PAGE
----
Setting a Vision for Your Marriage

September 13, 2021

“Where there is no vision, the people perish.”

We’ve all heard this before in reference to politics, corporate companies, movements — even churches. But this is no old adage; it comes straight from scripture (Proverbs 29:18), and it applies to much more than just hitting the bottom line.

We’re talking about your marriage.

The Bible wastes no time underlining the importance of being in relationship. Just a few pages into Genesis, we see God say it’s not good for man to be alone (Genesis 2:18), soon followed by the creation of man’s perfect counterpart — woman (Genesis 2:21-22).

If a covenant marriage is important enough to be introduced in the second chapter of a 1,189-chapter book of scripture, how much more important is our response to biblical guidance on how to steward that relationship?

We would argue it’s highly important, and Proverbs gives us one of the first steps to do it well.

If people perish without vision, then a marriage between two people is not exempt. To know how to have a successful marriage, it’s critical to know what you’re working toward. It’s not enough to pursue being “healthy” — a status that holds many different meanings for different people. You must be more specific; it’s the only way to work backward and know what it will take to see your marriage track in the right direction.

Vision determines goals, and goals determine tactical steps.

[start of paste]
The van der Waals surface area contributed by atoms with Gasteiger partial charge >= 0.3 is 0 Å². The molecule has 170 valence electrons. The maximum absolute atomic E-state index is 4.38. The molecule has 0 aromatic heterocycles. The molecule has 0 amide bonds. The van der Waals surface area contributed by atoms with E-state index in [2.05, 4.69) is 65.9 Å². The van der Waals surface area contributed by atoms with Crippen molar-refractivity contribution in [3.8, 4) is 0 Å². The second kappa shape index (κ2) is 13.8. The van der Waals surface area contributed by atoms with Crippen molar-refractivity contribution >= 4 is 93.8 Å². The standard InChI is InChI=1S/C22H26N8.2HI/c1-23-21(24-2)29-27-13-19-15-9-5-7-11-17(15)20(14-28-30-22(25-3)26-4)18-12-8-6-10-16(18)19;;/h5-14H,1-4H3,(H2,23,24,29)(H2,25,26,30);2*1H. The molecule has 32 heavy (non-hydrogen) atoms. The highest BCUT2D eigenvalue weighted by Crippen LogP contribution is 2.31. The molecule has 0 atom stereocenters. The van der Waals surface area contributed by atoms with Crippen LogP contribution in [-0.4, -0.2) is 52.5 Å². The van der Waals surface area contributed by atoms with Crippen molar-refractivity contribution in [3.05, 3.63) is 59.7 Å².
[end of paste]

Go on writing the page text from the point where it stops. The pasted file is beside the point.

It all starts with vision.

What is your vision? What is the proverbial banner that you want to hang over your marriage, driving your choices and reactions individually and as a couple? Put simply, what do you want your marriage to look like?

Answering those questions isn’t as complicated as it seems. It just takes time and an openness to talking through each person’s hope for marriage.

As a first step, set aside time with your spouse to answer that question together:

What do we want our marriage to look like?



Use that answer to help decide three to four goals you have for your marriage over the next year. When writing them, think of things you can track over time and celebrate when they’re accomplished. Your goals should all point toward the unified vision you already created:

  1. _________________________________________________________
  2. _________________________________________________________
  3. _________________________________________________________
  4. _________________________________________________________

From there, try to agree on three to four words from the following list that you would like to describe for your family, whether the description is something you want to continue prioritizing or is something you want to work toward:

A vision is not accomplished overnight, but creating one can happen in just a few minutes of honesty, vulnerability and agreement on what a couple a desires for their relationship.

Interested in more content on developing healthy communication skills with your spouse? Consider our Vision for Your Marriage Retreat, designed to help couples slow down, focus on communicating, and forget about routine for a weekend.

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